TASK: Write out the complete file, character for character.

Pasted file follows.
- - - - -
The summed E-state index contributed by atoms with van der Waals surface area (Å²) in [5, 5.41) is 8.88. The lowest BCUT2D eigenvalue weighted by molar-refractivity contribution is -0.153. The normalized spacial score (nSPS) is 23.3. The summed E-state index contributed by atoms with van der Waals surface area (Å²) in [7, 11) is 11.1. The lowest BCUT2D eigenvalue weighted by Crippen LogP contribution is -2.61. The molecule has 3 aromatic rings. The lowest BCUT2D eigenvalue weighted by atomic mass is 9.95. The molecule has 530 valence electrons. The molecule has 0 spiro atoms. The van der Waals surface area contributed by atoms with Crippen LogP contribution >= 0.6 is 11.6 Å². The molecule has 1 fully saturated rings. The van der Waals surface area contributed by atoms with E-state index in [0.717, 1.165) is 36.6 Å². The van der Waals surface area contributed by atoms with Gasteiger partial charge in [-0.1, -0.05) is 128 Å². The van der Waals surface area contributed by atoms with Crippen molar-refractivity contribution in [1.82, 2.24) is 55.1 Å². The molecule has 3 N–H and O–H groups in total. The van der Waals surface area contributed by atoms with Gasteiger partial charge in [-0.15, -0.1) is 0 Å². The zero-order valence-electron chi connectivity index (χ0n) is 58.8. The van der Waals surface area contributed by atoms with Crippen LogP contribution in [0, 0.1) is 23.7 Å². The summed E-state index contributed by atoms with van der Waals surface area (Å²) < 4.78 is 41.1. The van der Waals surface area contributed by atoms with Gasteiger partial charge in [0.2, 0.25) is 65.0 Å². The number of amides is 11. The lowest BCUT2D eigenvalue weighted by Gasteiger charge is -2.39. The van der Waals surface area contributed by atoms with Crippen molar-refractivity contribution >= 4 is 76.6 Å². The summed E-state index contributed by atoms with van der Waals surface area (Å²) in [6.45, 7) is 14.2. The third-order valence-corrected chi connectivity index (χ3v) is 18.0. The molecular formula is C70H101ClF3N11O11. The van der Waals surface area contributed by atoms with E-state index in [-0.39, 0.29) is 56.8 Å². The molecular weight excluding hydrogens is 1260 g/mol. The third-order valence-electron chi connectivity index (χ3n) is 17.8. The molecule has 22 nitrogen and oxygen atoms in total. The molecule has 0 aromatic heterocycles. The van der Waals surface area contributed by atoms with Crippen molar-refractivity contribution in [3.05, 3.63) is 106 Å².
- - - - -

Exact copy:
The summed E-state index contributed by atoms with van der Waals surface area (Å²) in [5, 5.41) is 8.88. The lowest BCUT2D eigenvalue weighted by molar-refractivity contribution is -0.153. The normalized spacial score (nSPS) is 23.3. The summed E-state index contributed by atoms with van der Waals surface area (Å²) in [7, 11) is 11.1. The lowest BCUT2D eigenvalue weighted by Crippen LogP contribution is -2.61. The molecule has 3 aromatic rings. The lowest BCUT2D eigenvalue weighted by atomic mass is 9.95. The molecule has 530 valence electrons. The molecule has 0 spiro atoms. The van der Waals surface area contributed by atoms with Crippen LogP contribution >= 0.6 is 11.6 Å². The molecule has 1 fully saturated rings. The van der Waals surface area contributed by atoms with E-state index in [0.717, 1.165) is 36.6 Å². The van der Waals surface area contributed by atoms with Gasteiger partial charge in [-0.1, -0.05) is 128 Å². The van der Waals surface area contributed by atoms with Crippen molar-refractivity contribution in [1.82, 2.24) is 55.1 Å². The molecule has 3 N–H and O–H groups in total. The van der Waals surface area contributed by atoms with Gasteiger partial charge in [-0.15, -0.1) is 0 Å². The zero-order valence-electron chi connectivity index (χ0n) is 58.8. The van der Waals surface area contributed by atoms with Crippen LogP contribution in [0, 0.1) is 23.7 Å². The summed E-state index contributed by atoms with van der Waals surface area (Å²) < 4.78 is 41.1. The van der Waals surface area contributed by atoms with Gasteiger partial charge in [0.2, 0.25) is 65.0 Å². The number of amides is 11. The lowest BCUT2D eigenvalue weighted by Gasteiger charge is -2.39. The van der Waals surface area contributed by atoms with Crippen molar-refractivity contribution >= 4 is 76.6 Å². The summed E-state index contributed by atoms with van der Waals surface area (Å²) in [6.45, 7) is 14.2. The third-order valence-corrected chi connectivity index (χ3v) is 18.0. The molecular formula is C70H101ClF3N11O11. The van der Waals surface area contributed by atoms with E-state index in [-0.39, 0.29) is 56.8 Å². The molecular weight excluding hydrogens is 1260 g/mol. The third-order valence-electron chi connectivity index (χ3n) is 17.8. The molecule has 22 nitrogen and oxygen atoms in total. The molecule has 0 aromatic heterocycles. The van der Waals surface area contributed by atoms with Crippen molar-refractivity contribution in [3.05, 3.63) is 106 Å².